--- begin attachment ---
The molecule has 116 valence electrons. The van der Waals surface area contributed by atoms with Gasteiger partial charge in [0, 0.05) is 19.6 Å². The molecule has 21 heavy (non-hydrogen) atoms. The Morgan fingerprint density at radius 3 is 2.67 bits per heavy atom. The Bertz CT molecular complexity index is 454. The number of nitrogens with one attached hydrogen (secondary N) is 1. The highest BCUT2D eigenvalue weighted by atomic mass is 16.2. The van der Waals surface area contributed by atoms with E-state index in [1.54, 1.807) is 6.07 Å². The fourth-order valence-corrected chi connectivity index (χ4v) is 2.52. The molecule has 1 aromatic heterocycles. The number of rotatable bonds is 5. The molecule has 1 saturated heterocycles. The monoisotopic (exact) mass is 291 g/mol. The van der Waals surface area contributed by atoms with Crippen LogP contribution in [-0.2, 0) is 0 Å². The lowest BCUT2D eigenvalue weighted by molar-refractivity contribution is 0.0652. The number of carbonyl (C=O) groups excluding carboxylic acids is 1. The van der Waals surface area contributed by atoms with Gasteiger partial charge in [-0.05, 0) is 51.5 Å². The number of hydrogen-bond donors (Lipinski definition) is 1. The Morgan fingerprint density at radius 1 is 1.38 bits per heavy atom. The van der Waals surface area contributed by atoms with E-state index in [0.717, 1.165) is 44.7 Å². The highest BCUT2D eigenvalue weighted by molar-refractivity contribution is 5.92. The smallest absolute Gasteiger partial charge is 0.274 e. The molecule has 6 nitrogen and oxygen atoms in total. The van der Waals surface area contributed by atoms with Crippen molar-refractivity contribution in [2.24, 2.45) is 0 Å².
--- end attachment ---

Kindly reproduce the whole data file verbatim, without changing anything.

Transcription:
The molecule has 116 valence electrons. The van der Waals surface area contributed by atoms with Gasteiger partial charge in [0, 0.05) is 19.6 Å². The molecule has 21 heavy (non-hydrogen) atoms. The Morgan fingerprint density at radius 3 is 2.67 bits per heavy atom. The Bertz CT molecular complexity index is 454. The number of nitrogens with one attached hydrogen (secondary N) is 1. The highest BCUT2D eigenvalue weighted by atomic mass is 16.2. The van der Waals surface area contributed by atoms with E-state index in [1.54, 1.807) is 6.07 Å². The fourth-order valence-corrected chi connectivity index (χ4v) is 2.52. The molecule has 1 aromatic heterocycles. The number of rotatable bonds is 5. The molecule has 1 saturated heterocycles. The monoisotopic (exact) mass is 291 g/mol. The van der Waals surface area contributed by atoms with Crippen LogP contribution in [-0.2, 0) is 0 Å². The lowest BCUT2D eigenvalue weighted by molar-refractivity contribution is 0.0652. The number of carbonyl (C=O) groups excluding carboxylic acids is 1. The van der Waals surface area contributed by atoms with Gasteiger partial charge in [-0.05, 0) is 51.5 Å². The number of hydrogen-bond donors (Lipinski definition) is 1. The Morgan fingerprint density at radius 1 is 1.38 bits per heavy atom. The van der Waals surface area contributed by atoms with E-state index in [0.717, 1.165) is 44.7 Å². The highest BCUT2D eigenvalue weighted by molar-refractivity contribution is 5.92. The smallest absolute Gasteiger partial charge is 0.274 e. The molecule has 6 nitrogen and oxygen atoms in total. The van der Waals surface area contributed by atoms with Crippen molar-refractivity contribution in [2.24, 2.45) is 0 Å².